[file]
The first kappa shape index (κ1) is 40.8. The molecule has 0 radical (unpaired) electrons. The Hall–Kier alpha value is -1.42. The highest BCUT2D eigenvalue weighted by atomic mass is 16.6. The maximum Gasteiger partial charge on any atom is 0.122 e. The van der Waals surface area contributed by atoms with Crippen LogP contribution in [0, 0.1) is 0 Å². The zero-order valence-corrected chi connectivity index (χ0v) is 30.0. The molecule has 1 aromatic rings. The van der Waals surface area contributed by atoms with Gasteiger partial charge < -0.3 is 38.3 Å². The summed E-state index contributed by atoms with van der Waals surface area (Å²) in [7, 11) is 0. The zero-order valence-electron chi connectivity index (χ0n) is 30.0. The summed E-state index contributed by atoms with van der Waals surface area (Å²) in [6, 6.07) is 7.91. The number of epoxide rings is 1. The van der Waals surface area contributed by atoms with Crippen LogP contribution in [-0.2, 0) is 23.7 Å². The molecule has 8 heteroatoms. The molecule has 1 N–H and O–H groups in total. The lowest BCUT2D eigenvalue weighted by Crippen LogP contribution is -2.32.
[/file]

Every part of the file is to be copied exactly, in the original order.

The first kappa shape index (κ1) is 40.8. The molecule has 0 radical (unpaired) electrons. The Hall–Kier alpha value is -1.42. The highest BCUT2D eigenvalue weighted by atomic mass is 16.6. The maximum Gasteiger partial charge on any atom is 0.122 e. The van der Waals surface area contributed by atoms with Crippen LogP contribution in [0, 0.1) is 0 Å². The zero-order valence-corrected chi connectivity index (χ0v) is 30.0. The molecule has 1 aromatic rings. The van der Waals surface area contributed by atoms with Gasteiger partial charge < -0.3 is 38.3 Å². The summed E-state index contributed by atoms with van der Waals surface area (Å²) in [7, 11) is 0. The zero-order valence-electron chi connectivity index (χ0n) is 30.0. The summed E-state index contributed by atoms with van der Waals surface area (Å²) in [6, 6.07) is 7.91. The number of epoxide rings is 1. The van der Waals surface area contributed by atoms with Crippen LogP contribution in [-0.2, 0) is 23.7 Å². The molecule has 8 heteroatoms. The molecule has 1 N–H and O–H groups in total. The lowest BCUT2D eigenvalue weighted by Crippen LogP contribution is -2.32.